Paul Savage - cheese monger, renaissance man and avid home cheese maker - has been making cheese at home for about a decade. In this episode, he shares some basic tips, like NEVER using ultra-pasteurized milk (Alta Dena is a good brand, many organic milks are not). He shares a creamy dreamy bloomy rind, a spicy habanero cheddar and a blue that is "blued" only on the rind, from the outside in. From ricotta to aged cheeses, all can be made at home with some basic ingredients and mostly ordinary kitchen equipment. In San Diego, you can get all the cheese making supplies you need at Curds and Wine. While Paul has advanced to the level of "Cheese Chemistry, Physics and Microbiology," a good start would be one of these books:
In this first segment of our Chef Showcase series, we felt it was appropriate to feature Venissimo's very first wholesale customer, chef Katie Grebow. She walked into the shop and asked if we have a wholesale program, to which I replied, "Well, certainly. Let me send you the details tomorrow." I then went home to ask my husband what a wholesale program was and how we could set one up. The rest is history.
Katie built one of the most stunning cheese plates in town during her tenure as executive chef at Cafe Chloe. Her tips for building the perfect cheese course include using all the milk types, multiple textures and styles, all paired with sweet accoutrements like tomato jam (a favorite with smoked cheeses) and wine-based geleé (a great way to introduce interesting wine). Check out a couple of her favorite cheese recipes: Warm Crottin of Goat Cheese Salad with Walnut Vinaigrette and Tartiflette.
In honor of Mother's Day & her upcoming birthday, I'm pleased to introduce you to my mom, Gert. Gert comes from a tiny, picturesque town in Austria called Oberdrauburg- human population 1,210, kangaroos 0. She always supported my crazy ideas, I think knowing that life is enriched whenever you take a risk, try something new. She left her small town to join my Papa in America, the "land of opportunity." Did she know the language? No. Did she know anyone? No. But it all worked out and her life is enriched with her many adventures. Thank you, Gert, for everything you do to make life an adventure and drive it like you stole it.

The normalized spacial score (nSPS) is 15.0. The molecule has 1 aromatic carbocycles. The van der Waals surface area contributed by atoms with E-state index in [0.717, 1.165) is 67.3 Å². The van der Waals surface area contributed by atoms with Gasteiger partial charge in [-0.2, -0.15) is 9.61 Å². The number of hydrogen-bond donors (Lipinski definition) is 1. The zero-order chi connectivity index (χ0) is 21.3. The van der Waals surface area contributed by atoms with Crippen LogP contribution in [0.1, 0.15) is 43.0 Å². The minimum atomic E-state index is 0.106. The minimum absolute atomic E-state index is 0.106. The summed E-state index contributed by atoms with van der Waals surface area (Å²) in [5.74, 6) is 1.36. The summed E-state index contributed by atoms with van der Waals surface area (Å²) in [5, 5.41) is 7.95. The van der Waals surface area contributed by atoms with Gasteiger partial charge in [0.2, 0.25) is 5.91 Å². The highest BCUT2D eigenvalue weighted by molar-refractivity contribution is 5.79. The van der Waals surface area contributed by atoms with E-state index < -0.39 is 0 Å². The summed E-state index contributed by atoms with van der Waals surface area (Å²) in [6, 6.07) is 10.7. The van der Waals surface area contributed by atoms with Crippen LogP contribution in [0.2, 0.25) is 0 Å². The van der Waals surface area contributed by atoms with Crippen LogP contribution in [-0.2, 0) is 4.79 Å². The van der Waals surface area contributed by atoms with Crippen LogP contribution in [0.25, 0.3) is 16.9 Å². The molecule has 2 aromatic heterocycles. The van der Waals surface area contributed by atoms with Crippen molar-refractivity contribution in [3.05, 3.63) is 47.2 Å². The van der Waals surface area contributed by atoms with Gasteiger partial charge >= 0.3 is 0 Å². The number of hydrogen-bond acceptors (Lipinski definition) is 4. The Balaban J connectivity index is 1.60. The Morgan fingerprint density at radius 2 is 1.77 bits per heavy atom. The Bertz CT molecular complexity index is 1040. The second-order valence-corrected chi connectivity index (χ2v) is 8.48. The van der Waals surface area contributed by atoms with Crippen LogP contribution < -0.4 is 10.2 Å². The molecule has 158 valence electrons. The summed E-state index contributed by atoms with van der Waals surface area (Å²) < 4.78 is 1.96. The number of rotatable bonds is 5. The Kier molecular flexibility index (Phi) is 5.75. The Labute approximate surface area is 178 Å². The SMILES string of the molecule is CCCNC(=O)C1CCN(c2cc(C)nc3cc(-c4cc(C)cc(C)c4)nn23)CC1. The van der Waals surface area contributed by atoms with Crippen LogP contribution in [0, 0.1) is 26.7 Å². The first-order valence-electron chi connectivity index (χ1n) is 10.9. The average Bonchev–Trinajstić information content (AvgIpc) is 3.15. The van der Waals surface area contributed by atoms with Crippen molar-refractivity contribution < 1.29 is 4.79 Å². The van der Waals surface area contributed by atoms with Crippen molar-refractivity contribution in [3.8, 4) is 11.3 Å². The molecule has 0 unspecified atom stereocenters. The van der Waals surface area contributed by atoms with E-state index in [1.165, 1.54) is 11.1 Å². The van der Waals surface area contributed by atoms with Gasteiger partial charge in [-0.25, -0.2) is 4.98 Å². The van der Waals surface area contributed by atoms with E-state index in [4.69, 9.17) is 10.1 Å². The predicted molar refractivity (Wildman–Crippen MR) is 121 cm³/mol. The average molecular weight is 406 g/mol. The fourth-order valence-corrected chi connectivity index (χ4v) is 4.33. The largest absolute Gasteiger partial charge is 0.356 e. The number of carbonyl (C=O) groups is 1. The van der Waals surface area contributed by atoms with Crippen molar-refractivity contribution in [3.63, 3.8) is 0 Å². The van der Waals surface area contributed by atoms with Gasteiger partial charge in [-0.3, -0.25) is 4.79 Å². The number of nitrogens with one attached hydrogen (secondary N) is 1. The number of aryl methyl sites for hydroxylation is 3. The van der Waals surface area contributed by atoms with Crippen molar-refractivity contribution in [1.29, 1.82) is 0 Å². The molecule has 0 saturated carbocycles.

Liberty Station cheese monger Caroline joins us to obliterate the myth that American cheeses are crap! Born in Vermont, she has worked her way across the country, tasting the best cheeses made in the USA and meeting the cheese makers.
There are now more than 900 specialty / artisan / farmstead cheese makers in this country, feeding an industry with more than $4 billion in sales. So why, when you do a google search for American cheese, do the answers come back, "terrible," or "worst cheese in the world"???
They have obviously not tried one of our favorites, Cabot Clothbound Cheddar (pictured). Aged in Vermont in the famed Cellars of Jasper Hill, this 50-lb wheel of wonderful stands proud right next to the greatest English cheddars in the world.
Monger and manager Hannah from Venissimo Liberty Station also worked at Heart & Trotter, making her quite the expert in both cheese and charcuterie (aka, cured meat). For example, if you're looking for the Sonny & Cher of pairings, try Prosciutto (little sweet) with Parmigiano (little salty). And don't confuse Prosciutto with Serrano Jamon - one is from Italy while one is from Spain. And why is it better to slice Prosciutto, Serrano and Speck quite thin? Because they are made of well-worked muscle meat, making them tough, hence the need to be sliced thin.
And what the heck is caul fat? It's the best choice to wrap meats, providing a rich layer of fat for both texture and flavor plus a sturdy netting to hold things together. Have a listen to learn more.
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Gina Freize is the founder and Cheese Wiz of Venissimo Cheese and host of Noon on Tuesday, a weekly podcast all about cheese, all the time.